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Monday, April 11, 2016

I is for Iditarod

If you’ve lived in Alaska you know what this is—sled dog races.  This takes place every February.  The race runs from Anchorage to Nome–1150 miles through wilderness in the ice and snow.  This is some of the roughest and most beautiful terrain Mother Nature has to offer. The mushers and their dog teams must cross rugged mountains, frozen rivers, dense forests, desolate tundra and miles of windswept coastline.

Between 50 and 100 teams compete in the race that started in 1973.  Each team must start with sixteen dogs and finish with at least six.  These mushers come from all walks of life, can be men and/or women and each person has their own reason why they’re competing in the race that includes temperatures far below zero, treacherous climbs and long hours of darkness, as well as wind that causes “white-outs.” 

Mushers can spend an entire year getting ready for the race.  Everyone participating has a different tactic, but there are some rules all must abide by.  The requirements state all teams must have an arctic parka, a heavy sleeping bag, an ax, snowshoes, musher food, dog food and boots for each dog’s feet to protect them from the sharp ice.  Lots of training also goes into getting each team ready.

Iditarod means “distant” or “distant place” in the language of the Ingalik and Holikachu, indigenous people of northwestern Alaska. There’s also a city, a river and a trail named Iditarod in that area.  The abandoned city of Iditarod on the Iditarod River is considered the halfway point on the southern route of the dogsled race. 

During the gold rush dogsleds were the only way to deliver mail to remote areas.  After World War II, things changed.  Mail was delivered by snowmobiles or airplane because it was faster.  The dogsled almost disappeared into history.  This would have happened if musher, Joe Redington Sr., hadn’t started the long distance race to keep dogsledding alive.

The starting line can change due to unseasonably warm weather.  Some years it’s moved to Fairbanks, 359 miles north of Anchorage, where it’s considerably colder.

Only northern breeds of dogs are allowed to participate in the race.  These are the Siberian huskies and the Alaskan malamutes because they have the right furry undercoat to travel in Alaska’s frozen winter conditions.  This rule, imposed in 1988, is to protect the dogs that aren’t used to Alaska’s winter.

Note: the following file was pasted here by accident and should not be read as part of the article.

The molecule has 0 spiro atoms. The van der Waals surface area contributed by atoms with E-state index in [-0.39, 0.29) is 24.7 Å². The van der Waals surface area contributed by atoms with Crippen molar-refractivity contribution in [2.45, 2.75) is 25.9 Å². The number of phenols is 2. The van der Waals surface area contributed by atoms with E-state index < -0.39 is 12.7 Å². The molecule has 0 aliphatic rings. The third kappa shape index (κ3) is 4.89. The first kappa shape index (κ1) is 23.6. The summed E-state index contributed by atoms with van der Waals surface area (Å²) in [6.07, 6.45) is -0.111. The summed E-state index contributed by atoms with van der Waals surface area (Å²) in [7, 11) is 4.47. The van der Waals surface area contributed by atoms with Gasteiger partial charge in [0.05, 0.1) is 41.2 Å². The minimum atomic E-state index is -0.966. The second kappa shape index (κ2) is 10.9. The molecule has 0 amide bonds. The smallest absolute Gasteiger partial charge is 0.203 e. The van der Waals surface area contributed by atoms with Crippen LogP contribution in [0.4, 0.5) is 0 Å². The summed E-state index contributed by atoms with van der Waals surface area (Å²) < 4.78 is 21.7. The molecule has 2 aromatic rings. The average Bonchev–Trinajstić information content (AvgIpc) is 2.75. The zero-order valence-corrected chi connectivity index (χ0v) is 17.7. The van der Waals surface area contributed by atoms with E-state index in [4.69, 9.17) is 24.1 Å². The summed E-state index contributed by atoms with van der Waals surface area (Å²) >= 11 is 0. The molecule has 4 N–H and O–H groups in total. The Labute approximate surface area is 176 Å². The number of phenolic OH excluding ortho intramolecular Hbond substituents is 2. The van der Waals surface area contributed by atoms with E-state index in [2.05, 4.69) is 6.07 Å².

Moose can be dangerous for the mushers and the dog teams as they’ll charge in certain areas along the trail.  People and dogs are subject to injuries during such attacks.

A Red Lantern award is given to the last team to finish the race.  The winner usually finishes the race in eight to ten days, although it can take up to 32 days to finish.  Can you imagine that?  I would never make a musher. 

At the start of the race the lantern is lit and not put out until the last dog crosses the finish line.  The Red Lantern originated in 1953 at a three-day Fur Rendevous race in Anchorage.  The tradition was passed to the Iditarod race.

People are pretty sick of winter by the time February roles around.  Everyone has “cabin fever” and is anxious for spring to arrive.  When I lived there in the 1970's everyone came out for the winter festival no matter how cold it was. 

The first ever Fur Rendezvous was held February 15-17, 1935.  It featured sports events and a children’s dogsled race downtown on Fourth Street.  There was a bonfire and torchlight parade (remember it's still dark most of the time in Alaska in the winter.)  This festival later expanded to ten days.  In 1946, dog sled races through town were added with people coming from all over to participate.  In 1950, the Blanket Toss, an Alaska native tradition was added.  There were also traditional tribal dances.  Other events include a carnival, a grand parade, outhouse races, snowshoe softball and running of the reindeer.  I remember attending this event and thinking to myself “only in Alaska.”  I was freezing to death, but glad to get outside and go to “something” since there’s little to do in the winter.


  1. I hadn't heard of the Red Lantern; that is a lovely tradition! I think it would be fun to see the races at least one time!


    1. Betty,

      It's all interesting for sure. AK was rather untamed and wild back in the 70's. I hope you like the cold because this is only held in Feb every year. Feb is a very gray month too when the sky blends in with the ground.

      Thanks for reading and leaving a comment.


  2. I have great respect for anyone who can do that.

    1. Liz,

      Me too. I know I never could.

      Thanks for visiting and leaving a comment.



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